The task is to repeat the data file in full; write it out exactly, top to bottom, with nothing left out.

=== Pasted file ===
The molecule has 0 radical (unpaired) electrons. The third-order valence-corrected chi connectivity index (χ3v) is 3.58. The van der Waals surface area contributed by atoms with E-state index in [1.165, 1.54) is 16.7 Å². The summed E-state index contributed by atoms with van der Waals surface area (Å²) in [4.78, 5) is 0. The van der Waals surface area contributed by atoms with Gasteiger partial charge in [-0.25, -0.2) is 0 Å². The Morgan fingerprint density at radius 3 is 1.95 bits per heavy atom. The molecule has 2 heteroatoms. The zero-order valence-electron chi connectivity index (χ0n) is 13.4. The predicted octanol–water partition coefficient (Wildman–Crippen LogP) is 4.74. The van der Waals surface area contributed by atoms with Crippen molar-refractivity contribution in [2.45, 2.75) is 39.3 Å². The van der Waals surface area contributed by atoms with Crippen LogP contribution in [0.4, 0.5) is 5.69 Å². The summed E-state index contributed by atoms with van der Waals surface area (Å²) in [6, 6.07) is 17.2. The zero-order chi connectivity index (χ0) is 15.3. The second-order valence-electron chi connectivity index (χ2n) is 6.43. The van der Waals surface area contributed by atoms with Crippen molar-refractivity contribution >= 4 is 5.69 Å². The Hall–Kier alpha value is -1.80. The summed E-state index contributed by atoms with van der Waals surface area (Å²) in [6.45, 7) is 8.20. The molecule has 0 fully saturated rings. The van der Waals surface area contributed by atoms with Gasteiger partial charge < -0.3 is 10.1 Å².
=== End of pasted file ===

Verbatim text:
The molecule has 0 radical (unpaired) electrons. The third-order valence-corrected chi connectivity index (χ3v) is 3.58. The van der Waals surface area contributed by atoms with E-state index in [1.165, 1.54) is 16.7 Å². The summed E-state index contributed by atoms with van der Waals surface area (Å²) in [4.78, 5) is 0. The van der Waals surface area contributed by atoms with Gasteiger partial charge in [-0.25, -0.2) is 0 Å². The Morgan fingerprint density at radius 3 is 1.95 bits per heavy atom. The molecule has 2 heteroatoms. The zero-order valence-electron chi connectivity index (χ0n) is 13.4. The predicted octanol–water partition coefficient (Wildman–Crippen LogP) is 4.74. The van der Waals surface area contributed by atoms with Crippen molar-refractivity contribution in [2.45, 2.75) is 39.3 Å². The van der Waals surface area contributed by atoms with Crippen LogP contribution in [0.4, 0.5) is 5.69 Å². The summed E-state index contributed by atoms with van der Waals surface area (Å²) in [6, 6.07) is 17.2. The zero-order chi connectivity index (χ0) is 15.3. The second-order valence-electron chi connectivity index (χ2n) is 6.43. The van der Waals surface area contributed by atoms with Crippen molar-refractivity contribution >= 4 is 5.69 Å². The Hall–Kier alpha value is -1.80. The summed E-state index contributed by atoms with van der Waals surface area (Å²) in [6.45, 7) is 8.20. The molecule has 0 fully saturated rings. The van der Waals surface area contributed by atoms with Gasteiger partial charge < -0.3 is 10.1 Å².